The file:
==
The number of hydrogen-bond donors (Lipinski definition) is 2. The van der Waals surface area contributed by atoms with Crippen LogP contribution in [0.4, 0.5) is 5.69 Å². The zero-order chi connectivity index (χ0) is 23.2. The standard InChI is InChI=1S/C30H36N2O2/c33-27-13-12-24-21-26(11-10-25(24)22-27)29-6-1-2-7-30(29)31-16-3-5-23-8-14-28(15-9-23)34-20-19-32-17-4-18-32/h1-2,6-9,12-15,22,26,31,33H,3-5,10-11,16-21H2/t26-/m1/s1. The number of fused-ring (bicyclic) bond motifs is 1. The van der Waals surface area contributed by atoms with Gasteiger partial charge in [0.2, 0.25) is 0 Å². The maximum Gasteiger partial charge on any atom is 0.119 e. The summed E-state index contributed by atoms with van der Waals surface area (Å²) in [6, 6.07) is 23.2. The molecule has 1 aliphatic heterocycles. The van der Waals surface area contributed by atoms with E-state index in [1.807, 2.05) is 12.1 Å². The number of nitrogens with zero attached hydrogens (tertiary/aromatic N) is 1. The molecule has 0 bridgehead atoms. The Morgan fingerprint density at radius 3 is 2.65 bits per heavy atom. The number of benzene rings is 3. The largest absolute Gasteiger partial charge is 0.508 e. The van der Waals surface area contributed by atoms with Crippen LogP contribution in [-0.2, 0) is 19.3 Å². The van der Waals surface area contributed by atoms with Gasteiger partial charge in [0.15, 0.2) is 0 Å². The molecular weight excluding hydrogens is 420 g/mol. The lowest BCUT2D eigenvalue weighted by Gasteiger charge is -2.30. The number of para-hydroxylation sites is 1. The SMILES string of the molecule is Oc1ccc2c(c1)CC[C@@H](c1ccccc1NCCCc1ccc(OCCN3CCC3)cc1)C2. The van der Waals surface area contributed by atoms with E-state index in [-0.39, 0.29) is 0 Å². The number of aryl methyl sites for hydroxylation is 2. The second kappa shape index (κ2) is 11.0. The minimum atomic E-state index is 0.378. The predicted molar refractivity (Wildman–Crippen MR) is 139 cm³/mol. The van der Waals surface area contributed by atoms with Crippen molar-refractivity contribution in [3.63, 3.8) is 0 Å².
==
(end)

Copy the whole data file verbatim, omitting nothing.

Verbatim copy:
The number of hydrogen-bond donors (Lipinski definition) is 2. The van der Waals surface area contributed by atoms with Crippen LogP contribution in [0.4, 0.5) is 5.69 Å². The zero-order chi connectivity index (χ0) is 23.2. The standard InChI is InChI=1S/C30H36N2O2/c33-27-13-12-24-21-26(11-10-25(24)22-27)29-6-1-2-7-30(29)31-16-3-5-23-8-14-28(15-9-23)34-20-19-32-17-4-18-32/h1-2,6-9,12-15,22,26,31,33H,3-5,10-11,16-21H2/t26-/m1/s1. The number of fused-ring (bicyclic) bond motifs is 1. The van der Waals surface area contributed by atoms with Gasteiger partial charge in [0.2, 0.25) is 0 Å². The maximum Gasteiger partial charge on any atom is 0.119 e. The summed E-state index contributed by atoms with van der Waals surface area (Å²) in [6, 6.07) is 23.2. The molecule has 1 aliphatic heterocycles. The van der Waals surface area contributed by atoms with E-state index in [1.807, 2.05) is 12.1 Å². The number of nitrogens with zero attached hydrogens (tertiary/aromatic N) is 1. The molecule has 0 bridgehead atoms. The Morgan fingerprint density at radius 3 is 2.65 bits per heavy atom. The number of benzene rings is 3. The largest absolute Gasteiger partial charge is 0.508 e. The van der Waals surface area contributed by atoms with Crippen LogP contribution in [-0.2, 0) is 19.3 Å². The van der Waals surface area contributed by atoms with Gasteiger partial charge in [0.15, 0.2) is 0 Å². The molecular weight excluding hydrogens is 420 g/mol. The lowest BCUT2D eigenvalue weighted by Gasteiger charge is -2.30. The number of para-hydroxylation sites is 1. The SMILES string of the molecule is Oc1ccc2c(c1)CC[C@@H](c1ccccc1NCCCc1ccc(OCCN3CCC3)cc1)C2. The van der Waals surface area contributed by atoms with E-state index in [-0.39, 0.29) is 0 Å². The number of aryl methyl sites for hydroxylation is 2. The second kappa shape index (κ2) is 11.0. The minimum atomic E-state index is 0.378. The predicted molar refractivity (Wildman–Crippen MR) is 139 cm³/mol. The van der Waals surface area contributed by atoms with Crippen molar-refractivity contribution in [3.63, 3.8) is 0 Å².